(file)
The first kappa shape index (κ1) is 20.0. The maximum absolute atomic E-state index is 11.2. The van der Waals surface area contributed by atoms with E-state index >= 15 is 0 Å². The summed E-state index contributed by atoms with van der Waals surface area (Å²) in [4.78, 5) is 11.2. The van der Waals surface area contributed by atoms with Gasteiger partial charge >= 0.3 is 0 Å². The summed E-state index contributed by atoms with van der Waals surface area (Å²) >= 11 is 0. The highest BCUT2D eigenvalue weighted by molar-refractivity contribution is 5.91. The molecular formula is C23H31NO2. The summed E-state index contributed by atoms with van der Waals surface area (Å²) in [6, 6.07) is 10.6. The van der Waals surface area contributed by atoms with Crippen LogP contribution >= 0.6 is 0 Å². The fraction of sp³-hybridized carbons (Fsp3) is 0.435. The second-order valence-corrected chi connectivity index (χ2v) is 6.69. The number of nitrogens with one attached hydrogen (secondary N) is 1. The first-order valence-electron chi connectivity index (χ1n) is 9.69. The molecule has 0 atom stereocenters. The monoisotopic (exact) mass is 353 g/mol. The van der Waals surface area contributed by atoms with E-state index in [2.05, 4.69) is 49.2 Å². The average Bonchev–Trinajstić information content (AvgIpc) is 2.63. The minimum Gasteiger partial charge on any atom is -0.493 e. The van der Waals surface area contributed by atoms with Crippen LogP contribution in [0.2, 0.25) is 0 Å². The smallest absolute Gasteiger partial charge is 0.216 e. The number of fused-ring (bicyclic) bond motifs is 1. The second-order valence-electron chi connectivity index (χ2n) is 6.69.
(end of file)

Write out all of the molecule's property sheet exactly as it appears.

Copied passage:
The first kappa shape index (κ1) is 20.0. The maximum absolute atomic E-state index is 11.2. The van der Waals surface area contributed by atoms with E-state index >= 15 is 0 Å². The summed E-state index contributed by atoms with van der Waals surface area (Å²) in [4.78, 5) is 11.2. The van der Waals surface area contributed by atoms with Gasteiger partial charge >= 0.3 is 0 Å². The summed E-state index contributed by atoms with van der Waals surface area (Å²) >= 11 is 0. The highest BCUT2D eigenvalue weighted by molar-refractivity contribution is 5.91. The molecular formula is C23H31NO2. The summed E-state index contributed by atoms with van der Waals surface area (Å²) in [6, 6.07) is 10.6. The van der Waals surface area contributed by atoms with Crippen LogP contribution >= 0.6 is 0 Å². The fraction of sp³-hybridized carbons (Fsp3) is 0.435. The second-order valence-corrected chi connectivity index (χ2v) is 6.69. The number of nitrogens with one attached hydrogen (secondary N) is 1. The first-order valence-electron chi connectivity index (χ1n) is 9.69. The molecule has 0 atom stereocenters. The monoisotopic (exact) mass is 353 g/mol. The van der Waals surface area contributed by atoms with E-state index in [2.05, 4.69) is 49.2 Å². The average Bonchev–Trinajstić information content (AvgIpc) is 2.63. The minimum Gasteiger partial charge on any atom is -0.493 e. The van der Waals surface area contributed by atoms with Crippen LogP contribution in [0.2, 0.25) is 0 Å². The smallest absolute Gasteiger partial charge is 0.216 e. The number of fused-ring (bicyclic) bond motifs is 1. The second-order valence-electron chi connectivity index (χ2n) is 6.69.